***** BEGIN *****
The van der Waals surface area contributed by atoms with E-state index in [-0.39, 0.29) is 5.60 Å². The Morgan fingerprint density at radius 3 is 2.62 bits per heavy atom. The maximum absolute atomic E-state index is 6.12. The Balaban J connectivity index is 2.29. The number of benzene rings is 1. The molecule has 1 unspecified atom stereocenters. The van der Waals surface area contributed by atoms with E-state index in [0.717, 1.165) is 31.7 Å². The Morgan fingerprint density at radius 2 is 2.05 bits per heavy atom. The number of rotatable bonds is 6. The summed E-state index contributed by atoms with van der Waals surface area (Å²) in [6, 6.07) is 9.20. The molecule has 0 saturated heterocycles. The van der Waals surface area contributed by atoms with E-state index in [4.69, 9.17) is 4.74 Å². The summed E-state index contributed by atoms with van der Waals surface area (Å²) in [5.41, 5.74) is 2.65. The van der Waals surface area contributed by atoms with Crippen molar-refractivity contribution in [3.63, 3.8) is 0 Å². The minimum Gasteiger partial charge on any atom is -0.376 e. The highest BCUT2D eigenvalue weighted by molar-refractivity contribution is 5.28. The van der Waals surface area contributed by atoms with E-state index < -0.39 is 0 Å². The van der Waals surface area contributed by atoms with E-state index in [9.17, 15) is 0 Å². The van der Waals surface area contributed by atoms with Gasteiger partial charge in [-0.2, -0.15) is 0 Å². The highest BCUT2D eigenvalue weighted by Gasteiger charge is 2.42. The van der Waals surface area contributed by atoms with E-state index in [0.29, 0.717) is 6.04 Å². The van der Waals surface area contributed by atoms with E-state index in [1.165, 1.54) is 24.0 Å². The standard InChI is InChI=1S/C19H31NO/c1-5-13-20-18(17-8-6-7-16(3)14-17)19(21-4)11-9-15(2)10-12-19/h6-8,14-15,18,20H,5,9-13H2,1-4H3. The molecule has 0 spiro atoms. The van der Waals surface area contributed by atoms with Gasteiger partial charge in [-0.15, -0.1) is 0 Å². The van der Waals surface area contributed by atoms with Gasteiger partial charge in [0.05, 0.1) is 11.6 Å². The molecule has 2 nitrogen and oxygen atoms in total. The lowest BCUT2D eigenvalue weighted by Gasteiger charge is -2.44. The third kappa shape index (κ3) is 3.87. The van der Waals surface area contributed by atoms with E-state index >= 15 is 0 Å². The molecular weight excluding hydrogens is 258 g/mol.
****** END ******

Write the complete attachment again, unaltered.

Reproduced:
The van der Waals surface area contributed by atoms with E-state index in [-0.39, 0.29) is 5.60 Å². The Morgan fingerprint density at radius 3 is 2.62 bits per heavy atom. The maximum absolute atomic E-state index is 6.12. The Balaban J connectivity index is 2.29. The number of benzene rings is 1. The molecule has 1 unspecified atom stereocenters. The van der Waals surface area contributed by atoms with E-state index in [0.717, 1.165) is 31.7 Å². The Morgan fingerprint density at radius 2 is 2.05 bits per heavy atom. The number of rotatable bonds is 6. The summed E-state index contributed by atoms with van der Waals surface area (Å²) in [6, 6.07) is 9.20. The molecule has 0 saturated heterocycles. The van der Waals surface area contributed by atoms with E-state index in [4.69, 9.17) is 4.74 Å². The summed E-state index contributed by atoms with van der Waals surface area (Å²) in [5.41, 5.74) is 2.65. The van der Waals surface area contributed by atoms with Crippen molar-refractivity contribution in [3.63, 3.8) is 0 Å². The minimum Gasteiger partial charge on any atom is -0.376 e. The highest BCUT2D eigenvalue weighted by molar-refractivity contribution is 5.28. The van der Waals surface area contributed by atoms with E-state index < -0.39 is 0 Å². The van der Waals surface area contributed by atoms with E-state index in [9.17, 15) is 0 Å². The van der Waals surface area contributed by atoms with Gasteiger partial charge in [-0.2, -0.15) is 0 Å². The highest BCUT2D eigenvalue weighted by Gasteiger charge is 2.42. The van der Waals surface area contributed by atoms with E-state index in [0.29, 0.717) is 6.04 Å². The van der Waals surface area contributed by atoms with E-state index in [1.165, 1.54) is 24.0 Å². The standard InChI is InChI=1S/C19H31NO/c1-5-13-20-18(17-8-6-7-16(3)14-17)19(21-4)11-9-15(2)10-12-19/h6-8,14-15,18,20H,5,9-13H2,1-4H3. The molecule has 0 spiro atoms. The van der Waals surface area contributed by atoms with Gasteiger partial charge in [-0.15, -0.1) is 0 Å². The van der Waals surface area contributed by atoms with Gasteiger partial charge in [0.05, 0.1) is 11.6 Å². The molecule has 2 nitrogen and oxygen atoms in total. The lowest BCUT2D eigenvalue weighted by Gasteiger charge is -2.44. The third kappa shape index (κ3) is 3.87. The van der Waals surface area contributed by atoms with E-state index >= 15 is 0 Å². The molecular weight excluding hydrogens is 258 g/mol.